claim, viewed in context, trial counsel merely remarked that it
was "repugnant" for him to have to make a motion for a mistrial
after the jury had begun deliberations. No reasonable
interpretation of this comment supports the claim that counsel
was attempting to "disparage a meritorious motion," as defendant
now argues.
Defendant next claims his trial counsel rendered
ineffective assistance in failing to investigate his alibi. A
close reading of defendant's certification in support of his
petition reveals he does not even allege he informed trial
counsel of his alleged alibi:
If my attorney had spoken to me about my defense in this case, I would have told him that I could not have committed the homicide because I was at a different location, with Jasmine Walker, at the time of the homicide.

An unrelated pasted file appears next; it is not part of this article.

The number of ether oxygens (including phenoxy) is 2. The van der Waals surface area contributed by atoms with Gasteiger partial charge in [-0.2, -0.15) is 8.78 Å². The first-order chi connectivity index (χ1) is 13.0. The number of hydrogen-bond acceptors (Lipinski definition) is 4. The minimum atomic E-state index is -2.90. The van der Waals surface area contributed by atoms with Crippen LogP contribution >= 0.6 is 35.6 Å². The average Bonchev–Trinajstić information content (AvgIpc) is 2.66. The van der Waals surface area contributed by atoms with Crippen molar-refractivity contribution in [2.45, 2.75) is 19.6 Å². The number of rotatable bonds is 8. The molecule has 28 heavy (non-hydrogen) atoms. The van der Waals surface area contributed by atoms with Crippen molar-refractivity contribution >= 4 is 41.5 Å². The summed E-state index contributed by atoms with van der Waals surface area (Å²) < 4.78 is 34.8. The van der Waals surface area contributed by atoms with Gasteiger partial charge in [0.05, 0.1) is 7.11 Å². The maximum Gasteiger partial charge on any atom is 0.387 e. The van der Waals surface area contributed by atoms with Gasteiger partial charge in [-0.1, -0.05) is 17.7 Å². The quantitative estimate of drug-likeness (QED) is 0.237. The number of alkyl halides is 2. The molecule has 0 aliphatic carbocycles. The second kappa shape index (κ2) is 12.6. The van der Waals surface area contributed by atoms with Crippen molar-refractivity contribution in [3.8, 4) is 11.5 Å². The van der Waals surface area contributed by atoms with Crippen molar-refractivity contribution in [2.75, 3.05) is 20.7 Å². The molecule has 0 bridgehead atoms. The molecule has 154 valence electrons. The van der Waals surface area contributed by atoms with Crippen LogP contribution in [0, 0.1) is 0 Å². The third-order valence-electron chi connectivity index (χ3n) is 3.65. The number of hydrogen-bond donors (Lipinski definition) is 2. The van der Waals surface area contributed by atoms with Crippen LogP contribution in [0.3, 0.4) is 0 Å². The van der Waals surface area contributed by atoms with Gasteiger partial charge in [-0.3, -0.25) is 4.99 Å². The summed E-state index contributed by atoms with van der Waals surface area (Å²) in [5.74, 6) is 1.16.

Trial counsel cannot be faulted for not investigating an
alibi he was not aware of. Even if defendant told counsel of
his alleged alibi, defendant provides no certification from Ms.
Walker or any indication of what she would have testified to if
called as a witness. In short, this claim is nothing more than
a bald assertion, insufficient to establish a prima facie case
of ineffective assistance. See State v. Cummings, 321 N.J.
Super. 154, 170 (App. Div.) ("a petitioner must do more than
make bald assertions that he was denied the effective assistance
of counsel. He must allege facts sufficient to demonstrate
counsel's alleged substandard performance."), certif. denied,
162 N.J. 199 (1999).

Outcome:

Defendant's remaining arguments lack sufficient merit to warrant further discussion in our opinion. R. 2:11-3(e)(2). Affirmed.

Plaintiff's Experts:

Defendant's Experts:

Comments: